Make sure you check the previous post to see Ron’s message about the next LoHud Yankees Blog group outing to see my friends in Scranton/Wilkes-Barre.
Notes from Saturday • 02.20.10
Mark those calendars. The Yankees play the Tigers on March 10, and Johnny Damon will be there. The saga finally ends with a one-year deal worth roughly $8 million. Meanwhile, in Tampa…
There were a few Steinbrenner sightings at the Yankees spring training complex today. Hal Steinbrenner and Felix Lopez met with Joe Girardi before the morning workout, then George Steinbrenner himself stopped by the stadium to watch his grandson’s high school team play a game. The Daily News has a picture of The Boss sitting in his private box.
As for the morning meeting between the manager and the managing general partner, Girardi didn’t go into specifics, but said they talked about last season, the coming season and some of the new players in camp.
“When Hal comes down, conversations are very meaningful and right to the point,” Girardi said. “We talk a lot of baseball. It’s great. I feel like we’re always on the same page. He’s very open, and conversations are usually very constructive.”
• No plans for personal, postseason catchers this time around. “Jorge (Posada) is going to catch (A.J. Burnett) in spring training,” Girardi said. “We’re going to do that. There are times, I know for me personally, it took me longer to learn some pitchers than others… We’re going to put them together and we’ll approach it as Jorge is going to catch every day in the season.”
• Andrew Brackman did not pitch today because of a small cut on the pointer finger of his right hand. Brackman said it’s no big deal, and he’s planning to throw his bullpen tomorrow instead.
• The plan to hold the Yankees starters back at the beginning of camp came after a series of discussions, beginning in December, between Girardi and Dave Eiland. They talked about having them make one less start, but decided that was too drastic, and finally settled on this plan. “This wasn’t something that we formulated in one day,” Girardi said.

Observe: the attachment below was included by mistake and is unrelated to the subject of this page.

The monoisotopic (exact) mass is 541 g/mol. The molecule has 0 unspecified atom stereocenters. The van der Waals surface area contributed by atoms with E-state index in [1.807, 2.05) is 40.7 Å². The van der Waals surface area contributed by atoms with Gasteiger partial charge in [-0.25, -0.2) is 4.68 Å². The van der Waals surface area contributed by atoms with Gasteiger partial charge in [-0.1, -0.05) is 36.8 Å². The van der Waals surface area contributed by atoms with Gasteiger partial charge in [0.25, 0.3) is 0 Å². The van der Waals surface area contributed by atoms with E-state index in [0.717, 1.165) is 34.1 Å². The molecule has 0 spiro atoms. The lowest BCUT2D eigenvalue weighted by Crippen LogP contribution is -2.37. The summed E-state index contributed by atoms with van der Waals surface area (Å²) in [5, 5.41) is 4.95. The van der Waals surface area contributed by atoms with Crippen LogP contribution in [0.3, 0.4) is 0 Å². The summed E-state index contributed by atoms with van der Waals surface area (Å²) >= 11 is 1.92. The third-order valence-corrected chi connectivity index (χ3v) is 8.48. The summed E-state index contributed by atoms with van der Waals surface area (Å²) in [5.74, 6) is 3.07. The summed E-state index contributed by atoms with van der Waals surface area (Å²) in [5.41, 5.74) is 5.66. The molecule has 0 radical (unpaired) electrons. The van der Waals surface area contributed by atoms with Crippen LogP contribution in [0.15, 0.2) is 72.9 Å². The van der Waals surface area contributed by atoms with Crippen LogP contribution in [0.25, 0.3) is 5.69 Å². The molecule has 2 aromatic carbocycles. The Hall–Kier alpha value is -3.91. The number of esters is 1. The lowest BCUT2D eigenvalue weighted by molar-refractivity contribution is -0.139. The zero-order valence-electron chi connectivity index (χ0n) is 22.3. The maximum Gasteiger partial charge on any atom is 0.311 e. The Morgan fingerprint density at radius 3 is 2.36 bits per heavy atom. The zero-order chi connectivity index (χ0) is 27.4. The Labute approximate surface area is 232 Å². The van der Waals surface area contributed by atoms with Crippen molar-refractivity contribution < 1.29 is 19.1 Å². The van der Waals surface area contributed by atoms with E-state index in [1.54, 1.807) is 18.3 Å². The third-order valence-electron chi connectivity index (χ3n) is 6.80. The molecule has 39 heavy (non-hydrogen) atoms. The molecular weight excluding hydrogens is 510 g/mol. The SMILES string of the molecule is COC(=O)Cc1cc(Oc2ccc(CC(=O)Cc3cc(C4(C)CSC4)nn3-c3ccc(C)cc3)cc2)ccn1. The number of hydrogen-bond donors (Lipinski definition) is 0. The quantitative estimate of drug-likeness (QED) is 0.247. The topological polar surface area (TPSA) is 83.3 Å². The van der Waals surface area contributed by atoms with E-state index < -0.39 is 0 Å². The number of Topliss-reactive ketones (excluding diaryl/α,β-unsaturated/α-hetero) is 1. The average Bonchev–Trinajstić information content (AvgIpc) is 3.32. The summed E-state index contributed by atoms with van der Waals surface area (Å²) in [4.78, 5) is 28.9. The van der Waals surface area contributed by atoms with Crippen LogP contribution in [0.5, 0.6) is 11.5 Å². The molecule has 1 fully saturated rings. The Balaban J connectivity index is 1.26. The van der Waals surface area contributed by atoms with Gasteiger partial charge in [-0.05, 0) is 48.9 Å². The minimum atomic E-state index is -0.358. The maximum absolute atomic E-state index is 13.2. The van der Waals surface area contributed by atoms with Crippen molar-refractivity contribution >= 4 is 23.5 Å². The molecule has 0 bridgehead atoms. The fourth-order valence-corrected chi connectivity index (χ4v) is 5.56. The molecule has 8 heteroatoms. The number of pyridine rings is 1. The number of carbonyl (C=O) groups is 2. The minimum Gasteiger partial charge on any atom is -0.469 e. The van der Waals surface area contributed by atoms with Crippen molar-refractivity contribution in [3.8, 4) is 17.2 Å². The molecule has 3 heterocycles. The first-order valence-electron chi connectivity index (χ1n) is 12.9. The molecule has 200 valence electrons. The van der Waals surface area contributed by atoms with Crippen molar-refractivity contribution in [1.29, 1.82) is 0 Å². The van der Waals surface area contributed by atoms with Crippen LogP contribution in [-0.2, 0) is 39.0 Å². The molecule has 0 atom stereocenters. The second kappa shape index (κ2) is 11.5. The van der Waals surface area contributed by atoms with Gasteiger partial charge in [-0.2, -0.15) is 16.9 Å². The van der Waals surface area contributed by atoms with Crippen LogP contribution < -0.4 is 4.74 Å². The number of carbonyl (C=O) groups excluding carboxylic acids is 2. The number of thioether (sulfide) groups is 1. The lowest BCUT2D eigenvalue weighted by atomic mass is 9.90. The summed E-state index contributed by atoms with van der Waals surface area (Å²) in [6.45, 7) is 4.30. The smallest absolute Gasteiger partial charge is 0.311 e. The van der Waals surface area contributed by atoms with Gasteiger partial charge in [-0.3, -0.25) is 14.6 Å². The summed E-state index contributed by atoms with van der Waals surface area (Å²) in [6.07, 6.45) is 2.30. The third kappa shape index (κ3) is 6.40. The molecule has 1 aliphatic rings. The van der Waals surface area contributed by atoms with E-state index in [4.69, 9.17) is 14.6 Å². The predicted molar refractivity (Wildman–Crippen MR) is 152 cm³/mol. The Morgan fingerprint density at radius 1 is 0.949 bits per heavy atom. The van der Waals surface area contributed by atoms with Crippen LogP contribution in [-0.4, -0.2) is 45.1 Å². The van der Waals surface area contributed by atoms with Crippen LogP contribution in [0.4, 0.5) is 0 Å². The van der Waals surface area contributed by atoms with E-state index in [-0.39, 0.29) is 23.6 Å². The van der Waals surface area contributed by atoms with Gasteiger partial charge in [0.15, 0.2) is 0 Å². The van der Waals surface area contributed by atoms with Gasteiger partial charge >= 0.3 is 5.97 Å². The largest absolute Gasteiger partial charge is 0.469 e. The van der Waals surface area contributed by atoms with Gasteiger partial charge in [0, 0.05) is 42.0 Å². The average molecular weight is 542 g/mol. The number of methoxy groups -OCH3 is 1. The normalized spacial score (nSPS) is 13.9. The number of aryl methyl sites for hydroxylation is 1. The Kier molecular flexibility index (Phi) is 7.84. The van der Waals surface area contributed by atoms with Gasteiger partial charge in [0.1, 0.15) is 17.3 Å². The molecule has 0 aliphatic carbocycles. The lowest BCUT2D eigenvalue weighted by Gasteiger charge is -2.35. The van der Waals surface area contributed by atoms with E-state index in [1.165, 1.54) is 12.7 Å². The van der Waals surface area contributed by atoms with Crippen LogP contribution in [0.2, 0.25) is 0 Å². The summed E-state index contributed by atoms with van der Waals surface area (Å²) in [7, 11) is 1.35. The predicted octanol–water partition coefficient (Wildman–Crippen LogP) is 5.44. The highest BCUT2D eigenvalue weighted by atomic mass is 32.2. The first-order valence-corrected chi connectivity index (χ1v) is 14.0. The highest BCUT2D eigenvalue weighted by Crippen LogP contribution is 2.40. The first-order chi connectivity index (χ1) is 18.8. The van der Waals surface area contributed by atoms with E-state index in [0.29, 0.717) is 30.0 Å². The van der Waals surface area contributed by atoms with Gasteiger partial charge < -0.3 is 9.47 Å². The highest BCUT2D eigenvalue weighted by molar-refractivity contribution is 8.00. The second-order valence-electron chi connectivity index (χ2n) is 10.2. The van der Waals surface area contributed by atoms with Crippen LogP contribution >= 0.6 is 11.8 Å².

• Francisco Cervelli said it feels “special” to be in camp as the favorite for a big league job. “I felt really comfortable last year,” he said. “I think the key was my teammates. They always said, you can do it. Just worry about catching, don’t worry about hitting. We’re going to hit for you. The only thing we need is for you to control the pitcher and play your game… (But) you want to be like them. You want to be a part of the festival.”
• Former Yankees beat writer Ed Price posted a picture of Melky Cabrera on Twitter. Cabrera’s sporting a bit of a beard now that he’s playing for the Braves.
• Pitchers who threw today:
First group: Aceves, Gaudin, Mitre, Sabathia
Second group: Albaladejo, Robertson, Sanchez
Third group: Pope, Ring, Segovia
Fourth group: Arias, Duff, Hirsh, Sanit
• First group pairings: Cervelli caught Aceves, Rivera caught Gaudin, Romine caught Mitre, Posada caught Sabathia. New addition Jose Gil caught Segovia and Hirsh.
• After today’s workout, there was a letter from Major League Baseball posted in the clubhouse. It listed 12 new performance enhancing substances and 30 new stimulants now banned by the league. One of the stimulants was Methylenedioxymethamphetamine, a 29-letter word for “50-game suspension.”
Finally, it was pretty cool to see Yogi Berra standing in the doorway to watch the bullpen sessions this morning. Most of the catchers would shyly move past him, but Jorge Posada had several conversations with him.